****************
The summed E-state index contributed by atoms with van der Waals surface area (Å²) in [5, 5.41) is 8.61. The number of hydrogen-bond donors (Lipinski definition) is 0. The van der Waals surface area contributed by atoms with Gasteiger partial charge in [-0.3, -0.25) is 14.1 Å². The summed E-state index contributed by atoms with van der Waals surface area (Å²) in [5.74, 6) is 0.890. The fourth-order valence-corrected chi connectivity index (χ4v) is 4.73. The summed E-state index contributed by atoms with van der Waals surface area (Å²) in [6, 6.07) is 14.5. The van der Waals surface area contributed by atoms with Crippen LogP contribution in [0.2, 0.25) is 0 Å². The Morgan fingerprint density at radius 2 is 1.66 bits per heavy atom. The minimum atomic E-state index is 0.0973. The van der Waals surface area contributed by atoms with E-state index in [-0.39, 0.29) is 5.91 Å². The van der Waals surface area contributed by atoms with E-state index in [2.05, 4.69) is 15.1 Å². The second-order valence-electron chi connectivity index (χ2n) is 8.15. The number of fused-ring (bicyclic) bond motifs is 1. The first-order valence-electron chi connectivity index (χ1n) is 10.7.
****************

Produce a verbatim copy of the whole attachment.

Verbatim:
The summed E-state index contributed by atoms with van der Waals surface area (Å²) in [5, 5.41) is 8.61. The number of hydrogen-bond donors (Lipinski definition) is 0. The van der Waals surface area contributed by atoms with Gasteiger partial charge in [-0.3, -0.25) is 14.1 Å². The summed E-state index contributed by atoms with van der Waals surface area (Å²) in [5.74, 6) is 0.890. The fourth-order valence-corrected chi connectivity index (χ4v) is 4.73. The summed E-state index contributed by atoms with van der Waals surface area (Å²) in [6, 6.07) is 14.5. The van der Waals surface area contributed by atoms with Crippen LogP contribution in [0.2, 0.25) is 0 Å². The Morgan fingerprint density at radius 2 is 1.66 bits per heavy atom. The minimum atomic E-state index is 0.0973. The van der Waals surface area contributed by atoms with E-state index in [-0.39, 0.29) is 5.91 Å². The van der Waals surface area contributed by atoms with E-state index in [2.05, 4.69) is 15.1 Å². The second-order valence-electron chi connectivity index (χ2n) is 8.15. The number of fused-ring (bicyclic) bond motifs is 1. The first-order valence-electron chi connectivity index (χ1n) is 10.7.